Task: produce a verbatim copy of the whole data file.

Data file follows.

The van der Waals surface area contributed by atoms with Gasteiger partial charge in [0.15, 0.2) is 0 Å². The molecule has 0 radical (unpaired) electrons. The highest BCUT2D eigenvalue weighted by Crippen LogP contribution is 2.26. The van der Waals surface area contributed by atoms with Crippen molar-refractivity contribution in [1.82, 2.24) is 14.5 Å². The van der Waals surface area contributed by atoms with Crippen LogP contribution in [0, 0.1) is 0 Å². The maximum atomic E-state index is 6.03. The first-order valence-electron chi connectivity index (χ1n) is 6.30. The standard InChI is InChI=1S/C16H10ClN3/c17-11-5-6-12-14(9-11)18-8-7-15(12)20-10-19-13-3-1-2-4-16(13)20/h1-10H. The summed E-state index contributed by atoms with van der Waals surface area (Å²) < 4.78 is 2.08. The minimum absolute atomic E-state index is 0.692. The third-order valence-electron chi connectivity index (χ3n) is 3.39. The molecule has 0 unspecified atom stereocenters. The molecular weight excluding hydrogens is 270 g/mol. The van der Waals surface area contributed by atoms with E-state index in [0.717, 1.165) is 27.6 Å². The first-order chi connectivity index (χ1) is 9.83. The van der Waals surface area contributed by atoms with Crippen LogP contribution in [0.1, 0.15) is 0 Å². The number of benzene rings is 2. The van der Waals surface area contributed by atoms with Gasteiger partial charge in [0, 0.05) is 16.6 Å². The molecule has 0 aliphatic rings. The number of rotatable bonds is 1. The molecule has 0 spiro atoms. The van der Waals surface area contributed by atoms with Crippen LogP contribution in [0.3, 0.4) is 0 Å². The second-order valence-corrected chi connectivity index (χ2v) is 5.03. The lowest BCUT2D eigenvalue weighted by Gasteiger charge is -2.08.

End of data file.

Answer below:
The van der Waals surface area contributed by atoms with Gasteiger partial charge in [0.15, 0.2) is 0 Å². The molecule has 0 radical (unpaired) electrons. The highest BCUT2D eigenvalue weighted by Crippen LogP contribution is 2.26. The van der Waals surface area contributed by atoms with Crippen molar-refractivity contribution in [1.82, 2.24) is 14.5 Å². The van der Waals surface area contributed by atoms with Crippen LogP contribution in [0, 0.1) is 0 Å². The maximum atomic E-state index is 6.03. The first-order valence-electron chi connectivity index (χ1n) is 6.30. The standard InChI is InChI=1S/C16H10ClN3/c17-11-5-6-12-14(9-11)18-8-7-15(12)20-10-19-13-3-1-2-4-16(13)20/h1-10H. The summed E-state index contributed by atoms with van der Waals surface area (Å²) < 4.78 is 2.08. The minimum absolute atomic E-state index is 0.692. The third-order valence-electron chi connectivity index (χ3n) is 3.39. The molecule has 0 unspecified atom stereocenters. The molecular weight excluding hydrogens is 270 g/mol. The van der Waals surface area contributed by atoms with E-state index in [0.717, 1.165) is 27.6 Å². The first-order chi connectivity index (χ1) is 9.83. The van der Waals surface area contributed by atoms with Crippen LogP contribution in [0.1, 0.15) is 0 Å². The number of benzene rings is 2. The van der Waals surface area contributed by atoms with Gasteiger partial charge in [0, 0.05) is 16.6 Å². The molecule has 0 aliphatic rings. The number of rotatable bonds is 1. The molecule has 0 spiro atoms. The van der Waals surface area contributed by atoms with Crippen LogP contribution in [0.3, 0.4) is 0 Å². The second-order valence-corrected chi connectivity index (χ2v) is 5.03. The lowest BCUT2D eigenvalue weighted by Gasteiger charge is -2.08.